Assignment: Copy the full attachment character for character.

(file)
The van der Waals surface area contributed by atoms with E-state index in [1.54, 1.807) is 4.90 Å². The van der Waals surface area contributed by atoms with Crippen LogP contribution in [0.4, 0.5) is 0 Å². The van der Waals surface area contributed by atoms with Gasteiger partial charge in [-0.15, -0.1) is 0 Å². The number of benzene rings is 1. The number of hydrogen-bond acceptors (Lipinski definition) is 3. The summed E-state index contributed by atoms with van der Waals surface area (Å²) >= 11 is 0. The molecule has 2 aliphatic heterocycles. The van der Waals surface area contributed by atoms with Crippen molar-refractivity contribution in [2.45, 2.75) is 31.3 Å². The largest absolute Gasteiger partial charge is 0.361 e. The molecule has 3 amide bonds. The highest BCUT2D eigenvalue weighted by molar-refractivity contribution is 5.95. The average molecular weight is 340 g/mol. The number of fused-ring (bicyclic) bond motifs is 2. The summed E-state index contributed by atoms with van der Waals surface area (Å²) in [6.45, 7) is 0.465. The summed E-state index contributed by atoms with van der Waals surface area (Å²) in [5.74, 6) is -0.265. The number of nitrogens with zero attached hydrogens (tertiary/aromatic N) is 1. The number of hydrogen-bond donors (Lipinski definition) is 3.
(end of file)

The van der Waals surface area contributed by atoms with E-state index in [1.54, 1.807) is 4.90 Å². The van der Waals surface area contributed by atoms with Crippen LogP contribution in [0.4, 0.5) is 0 Å². The van der Waals surface area contributed by atoms with Gasteiger partial charge in [-0.15, -0.1) is 0 Å². The number of benzene rings is 1. The number of hydrogen-bond acceptors (Lipinski definition) is 3. The summed E-state index contributed by atoms with van der Waals surface area (Å²) >= 11 is 0. The molecule has 2 aliphatic heterocycles. The van der Waals surface area contributed by atoms with Crippen molar-refractivity contribution in [2.45, 2.75) is 31.3 Å². The largest absolute Gasteiger partial charge is 0.361 e. The molecule has 3 amide bonds. The highest BCUT2D eigenvalue weighted by molar-refractivity contribution is 5.95. The average molecular weight is 340 g/mol. The number of fused-ring (bicyclic) bond motifs is 2. The summed E-state index contributed by atoms with van der Waals surface area (Å²) in [6.45, 7) is 0.465. The summed E-state index contributed by atoms with van der Waals surface area (Å²) in [5.74, 6) is -0.265. The number of nitrogens with zero attached hydrogens (tertiary/aromatic N) is 1. The number of hydrogen-bond donors (Lipinski definition) is 3.